Following several delays during the development cycle, the Mageia project has announced the release of Mageia 6. The new version includes the KDE Plasma 5 desktop environment, the DNF package manager is now available alongside urpmi and Mageia 6 includes live test media for the Xfce desktop environment: “The extra time that has gone into this release has allowed for many exciting additions, here are a few of the major additions and key features of Mageia 6: KDE Plasma 5 replaces the previous KDE SC 4 desktop environment. The new package manager DNF is provided as an alternative to urpmi, enabling a great packaging ecosystem: Support for AppStream and thus GNOME Software and Plasma Discover; support for Fedora COPR and openSUSE Build Service to provide third-party packages for Mageia 6 and later; dnfdragora, a new GUI tool for package management inspired from rpmdrake. Brand new icon theme for all Mageia tools, notably the Mageia Control Center. Successful integration of the ARM port (ARMv5 and ARMv7) in the build system, allowing to setup ARM chroots. Installation images are not available yet but will come in the future. GRUB2 as the default bootloader. New Xfce Live images to test Mageia with a lighter weight environment.“
Dump Mageia ISO on a USB flash drive
dd if=mageia-livecd-1-KDE4-europe1-americas-cdrom-i586.iso of=/dev/sd(x) bs=1M
Mageia 6 ships with kernel 4.9, which is a “long-term maintenance” release, with a currently-projected end-of-life (EOL) in January, 2019.
Happy GNU/Linux 😀
After the team’s decision does not want to support the x86 32 bit architecture for OpenSUSE Leap, many users today are at the mercy of the waves. The least painful solution concerns the unstable branch of the distribution. Ladies and gentlemen, you have the possibility to use OpenSUSE tumbleweed even on computers that have the x86 32-bit processors.
As a starting base, Tumbleweed is not suitable for professional use, being a rolling release. With some passage we could choose the most coherent way to have a stability similar to leap, transforming the system into a rolling half-release. So to realize the transformation, I am happy to introduce you two really interesting steps to be able to configure the system in a more stable way.
Launching from the terminal under root the command:
# zypper al ´kernel-version´
You will have the possibility to block the specific package you want, in our example a specific version of the kernel, then instead of version we will write the correct version of the kernel. From this moment on, any future updates will not change the current version of your kernel. Obviously never forgetting that using tumbleweed we would always have a system that requires so many upgrades. If we choose to block the kernel, we can proceed with the recommended package updates for packages already installed in the system by launching from the terminal under root the command:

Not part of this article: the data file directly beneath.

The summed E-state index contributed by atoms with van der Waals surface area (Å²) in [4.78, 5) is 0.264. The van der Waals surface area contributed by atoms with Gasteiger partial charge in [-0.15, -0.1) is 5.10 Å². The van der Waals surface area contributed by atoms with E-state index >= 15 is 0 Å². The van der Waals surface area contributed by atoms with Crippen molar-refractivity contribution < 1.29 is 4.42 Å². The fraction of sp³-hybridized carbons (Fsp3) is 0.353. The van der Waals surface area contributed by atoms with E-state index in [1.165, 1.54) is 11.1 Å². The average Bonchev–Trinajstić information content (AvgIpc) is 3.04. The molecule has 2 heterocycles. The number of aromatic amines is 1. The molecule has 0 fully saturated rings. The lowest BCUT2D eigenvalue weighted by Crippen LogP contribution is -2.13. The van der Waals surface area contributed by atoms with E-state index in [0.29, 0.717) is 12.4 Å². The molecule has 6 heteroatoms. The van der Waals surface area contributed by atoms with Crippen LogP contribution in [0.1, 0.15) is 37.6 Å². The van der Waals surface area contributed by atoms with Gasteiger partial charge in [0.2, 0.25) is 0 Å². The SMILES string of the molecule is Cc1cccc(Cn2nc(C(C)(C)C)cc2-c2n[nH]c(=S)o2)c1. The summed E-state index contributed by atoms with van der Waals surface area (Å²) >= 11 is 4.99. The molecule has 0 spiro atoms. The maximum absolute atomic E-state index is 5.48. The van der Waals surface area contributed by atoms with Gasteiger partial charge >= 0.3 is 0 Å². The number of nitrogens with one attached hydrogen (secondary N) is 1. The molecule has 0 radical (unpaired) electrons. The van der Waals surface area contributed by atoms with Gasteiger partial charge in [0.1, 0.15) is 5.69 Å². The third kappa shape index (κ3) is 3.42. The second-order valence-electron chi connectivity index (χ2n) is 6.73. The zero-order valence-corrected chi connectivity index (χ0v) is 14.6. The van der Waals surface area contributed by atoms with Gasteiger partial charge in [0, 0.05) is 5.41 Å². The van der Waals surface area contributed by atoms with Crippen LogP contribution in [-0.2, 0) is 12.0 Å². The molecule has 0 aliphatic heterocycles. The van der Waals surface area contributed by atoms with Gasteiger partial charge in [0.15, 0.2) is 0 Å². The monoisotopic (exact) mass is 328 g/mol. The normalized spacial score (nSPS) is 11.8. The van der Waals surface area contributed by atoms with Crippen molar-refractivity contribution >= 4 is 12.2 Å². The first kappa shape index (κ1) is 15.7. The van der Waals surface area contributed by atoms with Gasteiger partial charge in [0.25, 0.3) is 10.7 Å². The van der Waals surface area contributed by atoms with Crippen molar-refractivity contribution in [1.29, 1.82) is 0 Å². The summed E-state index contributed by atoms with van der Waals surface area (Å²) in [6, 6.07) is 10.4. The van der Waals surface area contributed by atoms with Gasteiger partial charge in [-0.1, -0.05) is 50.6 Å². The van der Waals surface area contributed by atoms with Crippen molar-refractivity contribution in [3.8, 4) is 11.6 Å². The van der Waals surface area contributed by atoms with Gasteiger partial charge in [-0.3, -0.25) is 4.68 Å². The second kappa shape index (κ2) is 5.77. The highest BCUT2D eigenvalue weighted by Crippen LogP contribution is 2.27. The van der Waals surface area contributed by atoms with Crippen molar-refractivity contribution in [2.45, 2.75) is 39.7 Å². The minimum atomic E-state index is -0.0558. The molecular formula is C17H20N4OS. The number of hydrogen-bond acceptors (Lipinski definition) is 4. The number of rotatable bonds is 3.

# zypper inr
In this way we will always be able to update the system with an effective method, keeping the system lean, clean and very stable like a rock solid.
If not, we will not have to launch the two commands previously illustrated but it will be enough to launch the command under root:
# zypper dup
And we will perform the classic upgrade of the distribution, will update all the packages of the system, including the kernel, and in this way we the full potentials of the rolling release.
Happy GNU/Linux 😀
Clement Lefebvre has announced the availability of a new release of Linux Mint. The new version, Linux Mint 18.2, is the latest update in the 18.x series and is built upon a base of Ubuntu 16.04 LTS. The new release will be supported until 2021 and is available in four editions (Cinnamon, KDE, MATE and Xfce). Linux Mint 18.2 features improvements to the X-Apps cross-desktop applications with improved short-cuts coming to the Xplayer video player and line sorting coming to the Xed text editor. The login screen is now powered by LightDM running the Slick greeter and includes support for HiDPI. The update manager has been tweaked to help users find their ideal balance between security updates and system stability: “The Update Manager received many improvements. It still has the same mission and tackles the same issues as before (keeping your computer safe, providing bug fixes and protecting you from regressions) but it presents things slightly differently. Policies and level definitions were refined to better filter updates depending on their level of impact on the operating system and without worrying about their origin. Most updates are now level 2. Application updates which do not impact the OS are level 1. Toolkits and desktop environments or libraries which affect multiple applications are level 3. Kernels and sensitive system updates are level 4. Level 5 is extremely rare and not used by default. This level is dedicated to flagging dangerous or broken updates.“
Release Notes to:
The SHA256 sums to check the integrity of the ISO images:
Linux Mint 18.2 with Linux kernel 4.8 and an Ubuntu 16.04 package base.
Linux Mint 18.2 will receive security updates until 2021.
Until 2018, future versions of Linux Mint will use the same package base as Linux Mint 18, making it trivial for people to upgrade.
Until 2018, the development team won’t start working on a new base and will be fully focused on this one.
Happy GNU/Linux 😀